CM: How would you describe your work style? Do you have any kind of “signatures” that help to identify your projects?
PY: For sure, there is a “Pierre Yovanovitch” signature.
Volume, harmony, straight lines smoothed by sensual curves, sophistication without arrogance, geometry, contrasts (black and white for instance), attention to every detail, light, authentic and solid materials (wood, marble, stone, glass, iron, ceramic, natural fabrics, etc.).
Furniture adds warmth and personality. I like to combine contemporary vintage master pieces (from Swedish, American, or French designers for instance: Axel Einar Hjorth, Folke Bensow, Carl Malmsten, Otto Schulz, Paul Laszlo, James Mont, André Motte, Paul Dupré-Lafon, etc) and custom made pieces. I love designing solid wood sofas, upholstered armchairs, ceramic tables. And all this work involves talented artisans and craftsmen.
And last but not least: contemporary art. My clients all like art. For some projects we commission artists or chose a piece of art to start with. The interior design of the project comes after.
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CM. All artists need some inspiration to work, and interior designers are artists too. So, what or who really inspires you?
PY: Both the setting and the environment are very inspiring for a project. I will never design an interior in New York or in Tel Aviv as I would in Paris, Zermatt, Brussels or the Hamptons.
Clients for sure are very inspiring.
And then of course personal travels, visits, readings inspire me. I love art, visit many galleries. Architecture and contemporary arts are great inspirations: the work of Tadao Ando in Venice for the Punta de la Dogana or for Château La Coste in Provence, Inhotim in Brasil, Naoshima island, etc.
But I will also appreciate to visit an ironmonger’s workshop to understand how work is done and how technique and creation necessarily interfere.
Regarding Architecture, I am inspired also by French XVIIth century than their contemporaries like Sanaa, Kengo Kuma, John Pawson, Herzog & De Meuron.
CM: If you had to pick one project around the world that you wish it had been made by you, which would it be?
PY: Maybe I would mention two very different and spectacular places.
—> Stockholm’s public library by architect and designer Gunnar Asplund
This building from the 1920s is beautiful, very contemporary for its time with peaceful curves and this incredible rotunda.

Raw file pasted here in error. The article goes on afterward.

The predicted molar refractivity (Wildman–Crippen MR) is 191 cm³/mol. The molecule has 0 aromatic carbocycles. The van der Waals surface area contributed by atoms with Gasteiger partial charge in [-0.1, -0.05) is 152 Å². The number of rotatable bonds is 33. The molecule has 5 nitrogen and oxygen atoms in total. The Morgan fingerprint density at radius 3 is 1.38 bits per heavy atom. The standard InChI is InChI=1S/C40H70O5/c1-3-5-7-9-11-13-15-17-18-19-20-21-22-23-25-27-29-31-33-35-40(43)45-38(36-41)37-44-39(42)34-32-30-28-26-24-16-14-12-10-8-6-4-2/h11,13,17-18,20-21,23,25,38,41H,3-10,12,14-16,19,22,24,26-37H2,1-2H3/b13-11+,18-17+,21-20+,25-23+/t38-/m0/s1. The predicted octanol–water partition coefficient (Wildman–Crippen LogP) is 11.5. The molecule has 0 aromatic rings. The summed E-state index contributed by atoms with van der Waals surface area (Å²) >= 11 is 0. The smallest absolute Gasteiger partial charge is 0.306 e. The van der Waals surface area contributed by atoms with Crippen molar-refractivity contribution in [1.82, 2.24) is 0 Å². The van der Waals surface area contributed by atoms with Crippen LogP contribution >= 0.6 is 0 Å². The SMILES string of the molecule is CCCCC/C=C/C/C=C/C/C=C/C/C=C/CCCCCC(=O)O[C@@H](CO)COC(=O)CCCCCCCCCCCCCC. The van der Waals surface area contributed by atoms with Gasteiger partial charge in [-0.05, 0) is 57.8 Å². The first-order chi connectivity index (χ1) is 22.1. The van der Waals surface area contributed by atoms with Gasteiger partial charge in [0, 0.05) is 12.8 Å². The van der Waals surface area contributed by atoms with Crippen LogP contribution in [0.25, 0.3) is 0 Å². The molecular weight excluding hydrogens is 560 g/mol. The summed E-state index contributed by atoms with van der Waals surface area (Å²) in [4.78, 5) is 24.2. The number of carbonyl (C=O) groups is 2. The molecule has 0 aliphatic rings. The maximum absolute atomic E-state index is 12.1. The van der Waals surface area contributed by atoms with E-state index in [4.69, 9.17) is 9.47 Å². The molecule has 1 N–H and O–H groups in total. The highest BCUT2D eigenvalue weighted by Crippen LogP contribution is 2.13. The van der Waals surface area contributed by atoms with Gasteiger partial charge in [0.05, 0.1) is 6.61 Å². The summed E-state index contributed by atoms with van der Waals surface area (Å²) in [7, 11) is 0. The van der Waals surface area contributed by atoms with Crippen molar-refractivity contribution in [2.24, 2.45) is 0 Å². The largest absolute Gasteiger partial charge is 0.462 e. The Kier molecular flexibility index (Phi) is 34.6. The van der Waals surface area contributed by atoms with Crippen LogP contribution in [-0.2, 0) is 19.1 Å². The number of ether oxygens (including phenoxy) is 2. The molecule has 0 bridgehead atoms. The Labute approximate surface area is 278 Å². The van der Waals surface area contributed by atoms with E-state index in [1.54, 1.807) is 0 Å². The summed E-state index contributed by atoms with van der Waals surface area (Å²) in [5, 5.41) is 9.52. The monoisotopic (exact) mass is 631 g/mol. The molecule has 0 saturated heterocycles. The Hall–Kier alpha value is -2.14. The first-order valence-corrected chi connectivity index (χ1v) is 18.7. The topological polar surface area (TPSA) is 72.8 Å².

Moreover Asplund designed the furniture which makes this project both an architectural and a design project.
—> La maison de verre by Pierre Chareau in Paris
This house from the end of the 1920s in the 7th district of Paris is a perfect combination of aesthetics and functionality.
I admire very much the way Pierre Chareau created a place to be lived and not just a great design.
This is also very important in all the projects I work on: a beautiful interior must also be comfortable and convenient.
CM: Choosing the best pieces to compose a project can be the secret to getting the best overall result. Although it seems easy, this is a delicate task and needs full attention on time to execute it. Do you have some tips for those who do not know well how to start a challenge like this?
PY: First of all the first item to choose and feel 200% comfortable with is .. the client! A great client relation makes a great project.
And then, according to me, the secret to a great interior design is a good lay out.
After that all the rest will come naturally: the choice of materials, colors, furniture, design, etc.
Maybe one last thing: schedule. A perfect result requires some time. Quality, details, tailor made craft and art cannot be speeded up. Promising to deliver in 6 months a project that requires 12 is a bad idea and will lead to frustration for everyone.
CM: What are your favorite brands, those that can never miss in one of your projects?
PY: I do not often refer to brands as most of our high end projects require bespoke developments. I work with wonderful artisans in France and Europe (Armelle Benoit is a ceramic artist, Pierre-Eloi Bris is a furniture maker, Ateliers Charles Jouffre are remarkable upholsterers).
However and as I know your readers are North American – and this is related to the decoration part of my job – , I want to share my passion for beautiful fabrics woven by Tara Chapas and brands such as GLANT, Rogers & Goffigon and Sam Kasten.